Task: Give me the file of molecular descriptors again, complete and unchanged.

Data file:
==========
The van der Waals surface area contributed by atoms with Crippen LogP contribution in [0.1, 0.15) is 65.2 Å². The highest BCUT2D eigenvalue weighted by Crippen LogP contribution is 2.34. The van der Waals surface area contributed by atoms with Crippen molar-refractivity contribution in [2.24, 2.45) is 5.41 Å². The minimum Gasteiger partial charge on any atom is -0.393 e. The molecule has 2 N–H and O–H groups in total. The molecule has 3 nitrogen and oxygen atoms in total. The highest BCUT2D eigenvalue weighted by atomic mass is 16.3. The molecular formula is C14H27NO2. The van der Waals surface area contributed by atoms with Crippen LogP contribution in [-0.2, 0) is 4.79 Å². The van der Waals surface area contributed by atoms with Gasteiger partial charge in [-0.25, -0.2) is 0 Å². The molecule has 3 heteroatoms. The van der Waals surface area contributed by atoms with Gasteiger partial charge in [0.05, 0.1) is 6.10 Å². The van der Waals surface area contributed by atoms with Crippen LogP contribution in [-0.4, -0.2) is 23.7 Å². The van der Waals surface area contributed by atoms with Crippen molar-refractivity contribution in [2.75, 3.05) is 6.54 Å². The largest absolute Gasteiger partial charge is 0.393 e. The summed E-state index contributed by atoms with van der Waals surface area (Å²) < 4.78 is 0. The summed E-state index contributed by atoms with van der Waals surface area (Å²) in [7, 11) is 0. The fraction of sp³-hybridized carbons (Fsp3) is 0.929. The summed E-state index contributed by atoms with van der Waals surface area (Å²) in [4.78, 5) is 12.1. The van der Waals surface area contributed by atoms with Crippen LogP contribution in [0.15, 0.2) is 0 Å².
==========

The van der Waals surface area contributed by atoms with Crippen LogP contribution in [0.1, 0.15) is 65.2 Å². The highest BCUT2D eigenvalue weighted by Crippen LogP contribution is 2.34. The van der Waals surface area contributed by atoms with Crippen molar-refractivity contribution in [2.24, 2.45) is 5.41 Å². The minimum Gasteiger partial charge on any atom is -0.393 e. The molecule has 2 N–H and O–H groups in total. The molecule has 3 nitrogen and oxygen atoms in total. The highest BCUT2D eigenvalue weighted by atomic mass is 16.3. The molecular formula is C14H27NO2. The van der Waals surface area contributed by atoms with Crippen LogP contribution in [-0.2, 0) is 4.79 Å². The van der Waals surface area contributed by atoms with Gasteiger partial charge in [-0.25, -0.2) is 0 Å². The molecule has 3 heteroatoms. The van der Waals surface area contributed by atoms with Gasteiger partial charge in [0.05, 0.1) is 6.10 Å². The van der Waals surface area contributed by atoms with Crippen LogP contribution in [-0.4, -0.2) is 23.7 Å². The van der Waals surface area contributed by atoms with Crippen molar-refractivity contribution in [2.75, 3.05) is 6.54 Å². The largest absolute Gasteiger partial charge is 0.393 e. The summed E-state index contributed by atoms with van der Waals surface area (Å²) < 4.78 is 0. The summed E-state index contributed by atoms with van der Waals surface area (Å²) in [7, 11) is 0. The fraction of sp³-hybridized carbons (Fsp3) is 0.929. The summed E-state index contributed by atoms with van der Waals surface area (Å²) in [4.78, 5) is 12.1. The van der Waals surface area contributed by atoms with Crippen LogP contribution in [0.15, 0.2) is 0 Å².